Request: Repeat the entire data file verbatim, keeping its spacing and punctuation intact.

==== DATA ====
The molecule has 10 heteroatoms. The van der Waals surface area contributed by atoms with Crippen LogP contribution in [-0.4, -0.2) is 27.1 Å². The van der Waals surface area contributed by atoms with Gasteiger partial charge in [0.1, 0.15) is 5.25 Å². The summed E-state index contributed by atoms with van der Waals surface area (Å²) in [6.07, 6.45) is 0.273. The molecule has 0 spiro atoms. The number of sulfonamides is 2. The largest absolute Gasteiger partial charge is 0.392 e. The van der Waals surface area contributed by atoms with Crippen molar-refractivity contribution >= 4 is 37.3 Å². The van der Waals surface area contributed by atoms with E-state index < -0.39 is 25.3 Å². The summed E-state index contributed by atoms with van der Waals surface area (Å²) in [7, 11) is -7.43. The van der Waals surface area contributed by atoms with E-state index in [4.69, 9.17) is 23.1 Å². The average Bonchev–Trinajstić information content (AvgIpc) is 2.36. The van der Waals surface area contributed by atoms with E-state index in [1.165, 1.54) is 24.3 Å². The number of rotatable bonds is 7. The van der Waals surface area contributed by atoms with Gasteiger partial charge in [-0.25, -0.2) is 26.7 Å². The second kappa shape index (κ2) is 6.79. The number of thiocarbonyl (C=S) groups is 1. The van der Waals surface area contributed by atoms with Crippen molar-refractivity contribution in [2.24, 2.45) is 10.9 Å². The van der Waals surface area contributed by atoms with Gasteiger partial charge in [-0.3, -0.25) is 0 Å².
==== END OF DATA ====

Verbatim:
The molecule has 10 heteroatoms. The van der Waals surface area contributed by atoms with Crippen LogP contribution in [-0.4, -0.2) is 27.1 Å². The van der Waals surface area contributed by atoms with Gasteiger partial charge in [0.1, 0.15) is 5.25 Å². The summed E-state index contributed by atoms with van der Waals surface area (Å²) in [6.07, 6.45) is 0.273. The molecule has 0 spiro atoms. The number of sulfonamides is 2. The largest absolute Gasteiger partial charge is 0.392 e. The van der Waals surface area contributed by atoms with Crippen molar-refractivity contribution >= 4 is 37.3 Å². The van der Waals surface area contributed by atoms with E-state index < -0.39 is 25.3 Å². The summed E-state index contributed by atoms with van der Waals surface area (Å²) in [7, 11) is -7.43. The van der Waals surface area contributed by atoms with E-state index in [4.69, 9.17) is 23.1 Å². The average Bonchev–Trinajstić information content (AvgIpc) is 2.36. The van der Waals surface area contributed by atoms with E-state index in [1.165, 1.54) is 24.3 Å². The number of rotatable bonds is 7. The van der Waals surface area contributed by atoms with Gasteiger partial charge in [-0.25, -0.2) is 26.7 Å². The second kappa shape index (κ2) is 6.79. The number of thiocarbonyl (C=S) groups is 1. The van der Waals surface area contributed by atoms with Crippen molar-refractivity contribution in [2.24, 2.45) is 10.9 Å². The van der Waals surface area contributed by atoms with Gasteiger partial charge in [-0.3, -0.25) is 0 Å².